I know of an Australian leader -- a prime minister -- who was hearing impaired as we shared the same audiologist. Sadly he refused to wear his hearing aids and didn't have Medicare amended to include hearing tests, like eye tests are, when in office.

A disability isn't an excuse for being an ineffective leader. In fact it should be seen as an asset because you empathise with people better, you make an effort to communicate better and know how to bring out the best of your colleagues/clients by thinking outside the box when it comes to providing better customer service.

I am profoundly deaf and wear two hearing aids. When potential employers or clients ask about my 'needs', I tell them they need me in this modern world of equal opportunity and diversity!

Mums@Work 5 Dec 13
By:  By Lynda Leigh /  Dec 03, 2013 13:29PM


Why Employers Need to Make Room for Bumps

The Fair Work Ombudsman reported on the 8 November 2013 “The operators of a Victorian retail chain were recently fined a record total of $53,592 for discriminating against a pregnant employee.

The Felix Corporation Pty Ltd – which operates GV Bargains stores throughout regional Victoria, including two stores at Shepparton – has been fined $40,920. 
The company’s owner-managers Feiyue Hu and Jian Ping Hu have also been personally fined a further $7,656 and $5,016 respectively.

In addition the Felix Corporation has paid the employee, $7,197 for economic and non-economic loss suffered and apologised to her.” 
To date these penalties imposed against the company and the directors by the Federal Circuit Court in Melbourne, were the highest secured by the Fair Work Ombudsman for legal action related to discrimination.

“The affected employee, a part-time shop assistant at a GV Bargains store at Shepparton, was discriminated against between December, 2010 and April, 2011.
After the employee, then aged 22, told her employer she was pregnant, she was directed to take two weeks of unpaid leave.

When she refused, her rostered hours were cut from an average of 26 hours to less than 10 a week - and she was told to look for another job when she asked for more hours of work.
Mrs Hu told the employee it was a tradition that women in China do not work when they are pregnant and that she did not want her working at the store.

The employee was asked to obtain medical certificates on two occasions stating that she was “suitable” to work at the store. After complying with these requests, the employee was offered some additional hours of work but ultimately resigned in what amounted to a constructive dismissal.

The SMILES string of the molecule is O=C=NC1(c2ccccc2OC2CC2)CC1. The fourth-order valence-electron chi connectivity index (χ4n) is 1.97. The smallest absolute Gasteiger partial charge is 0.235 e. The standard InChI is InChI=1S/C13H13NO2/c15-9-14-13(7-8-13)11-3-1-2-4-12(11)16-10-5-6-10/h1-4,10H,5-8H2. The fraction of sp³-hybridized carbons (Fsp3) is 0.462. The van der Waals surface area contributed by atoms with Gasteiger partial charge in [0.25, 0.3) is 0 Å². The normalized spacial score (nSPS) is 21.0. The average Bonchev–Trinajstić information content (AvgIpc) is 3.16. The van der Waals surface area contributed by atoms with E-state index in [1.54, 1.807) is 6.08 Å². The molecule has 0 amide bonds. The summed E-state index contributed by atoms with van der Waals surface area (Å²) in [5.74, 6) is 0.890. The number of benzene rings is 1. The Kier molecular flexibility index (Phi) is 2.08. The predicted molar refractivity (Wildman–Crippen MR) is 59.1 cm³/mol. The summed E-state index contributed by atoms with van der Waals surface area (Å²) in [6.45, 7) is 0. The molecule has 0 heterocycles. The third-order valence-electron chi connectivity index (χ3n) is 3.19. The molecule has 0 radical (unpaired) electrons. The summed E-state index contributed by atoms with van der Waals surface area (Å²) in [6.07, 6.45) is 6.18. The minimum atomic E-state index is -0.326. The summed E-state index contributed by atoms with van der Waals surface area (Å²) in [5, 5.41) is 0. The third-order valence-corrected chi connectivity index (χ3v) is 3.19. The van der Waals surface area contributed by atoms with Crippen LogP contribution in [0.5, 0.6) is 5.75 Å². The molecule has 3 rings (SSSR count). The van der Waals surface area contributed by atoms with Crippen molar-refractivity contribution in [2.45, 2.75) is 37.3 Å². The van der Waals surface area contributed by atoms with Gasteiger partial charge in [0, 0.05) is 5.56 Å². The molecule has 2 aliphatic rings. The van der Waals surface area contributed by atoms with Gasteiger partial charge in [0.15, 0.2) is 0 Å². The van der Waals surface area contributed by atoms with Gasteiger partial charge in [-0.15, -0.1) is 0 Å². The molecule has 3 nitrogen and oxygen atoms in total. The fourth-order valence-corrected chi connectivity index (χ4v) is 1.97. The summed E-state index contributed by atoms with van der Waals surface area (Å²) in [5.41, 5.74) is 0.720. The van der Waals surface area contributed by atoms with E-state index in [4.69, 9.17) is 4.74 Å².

The conduct breached the discrimination provisions of workplace laws.”

As we have seen recently the Fair Work Ombudsman has reported the number of complaints received of pregnancy related incidents has increased to be the highest of any type of reported work place discrimination. It seems beyond surprising that in 2013 this would be the case however it is. 
What does that mean for work places? The Fair Work Ombudsman is sending a strong message to employers of all sizes that it will not hesitate to take these complaints to court.  The court is making it clear that the conduct such as that outlined above is a breach of the discrimination provisions of workplace law and are willing to fine the companies and also the directors. Therefore if you are a director of a business it is your duty to ensure that the company is making room for bumps. 

This is not as hard as it seems. Emma Walsh, Director of Parents at Work, gives you tips on what you need to do and have in place:
  1. “Do a health check of your pregnancy and working parent policies and procedures,
  2. Be aware of your legal obligations,
  3. Get help to implement a policy on maternity and paternity leave,
  4. Training for managers on how to implement that policy, and
  5. Find out how to implement a comprehensive working parent program (long-term loyalty program), which includes support for your working parents.”
Beware! If you don’t think you have time to do this then you are leaving it undone at your own risk. Your company may be the next to be fined and unwittingly you may also be in line to receive a fine.